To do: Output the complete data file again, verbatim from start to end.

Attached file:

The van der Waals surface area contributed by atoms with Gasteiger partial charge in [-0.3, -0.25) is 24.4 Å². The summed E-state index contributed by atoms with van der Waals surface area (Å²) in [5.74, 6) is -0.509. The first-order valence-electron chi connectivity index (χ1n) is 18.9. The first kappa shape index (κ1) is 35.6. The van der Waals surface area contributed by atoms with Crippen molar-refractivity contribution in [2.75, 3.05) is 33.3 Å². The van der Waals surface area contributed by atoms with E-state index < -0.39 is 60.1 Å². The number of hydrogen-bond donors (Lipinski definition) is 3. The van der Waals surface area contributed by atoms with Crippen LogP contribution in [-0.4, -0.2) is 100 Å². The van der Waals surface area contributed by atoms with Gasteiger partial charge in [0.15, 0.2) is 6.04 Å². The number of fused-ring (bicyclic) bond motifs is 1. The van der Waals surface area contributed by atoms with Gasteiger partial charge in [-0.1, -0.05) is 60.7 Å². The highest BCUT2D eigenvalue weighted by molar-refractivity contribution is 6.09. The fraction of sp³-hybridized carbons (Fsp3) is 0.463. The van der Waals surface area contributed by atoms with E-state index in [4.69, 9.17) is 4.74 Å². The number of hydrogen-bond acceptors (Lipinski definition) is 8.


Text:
The van der Waals surface area contributed by atoms with Gasteiger partial charge in [-0.3, -0.25) is 24.4 Å². The summed E-state index contributed by atoms with van der Waals surface area (Å²) in [5.74, 6) is -0.509. The first-order valence-electron chi connectivity index (χ1n) is 18.9. The first kappa shape index (κ1) is 35.6. The van der Waals surface area contributed by atoms with Crippen molar-refractivity contribution in [2.75, 3.05) is 33.3 Å². The van der Waals surface area contributed by atoms with E-state index < -0.39 is 60.1 Å². The number of hydrogen-bond donors (Lipinski definition) is 3. The van der Waals surface area contributed by atoms with Crippen LogP contribution in [-0.4, -0.2) is 100 Å². The van der Waals surface area contributed by atoms with Gasteiger partial charge in [0.15, 0.2) is 6.04 Å². The number of fused-ring (bicyclic) bond motifs is 1. The van der Waals surface area contributed by atoms with Gasteiger partial charge in [-0.1, -0.05) is 60.7 Å². The highest BCUT2D eigenvalue weighted by molar-refractivity contribution is 6.09. The fraction of sp³-hybridized carbons (Fsp3) is 0.463. The van der Waals surface area contributed by atoms with E-state index in [4.69, 9.17) is 4.74 Å². The number of hydrogen-bond acceptors (Lipinski definition) is 8.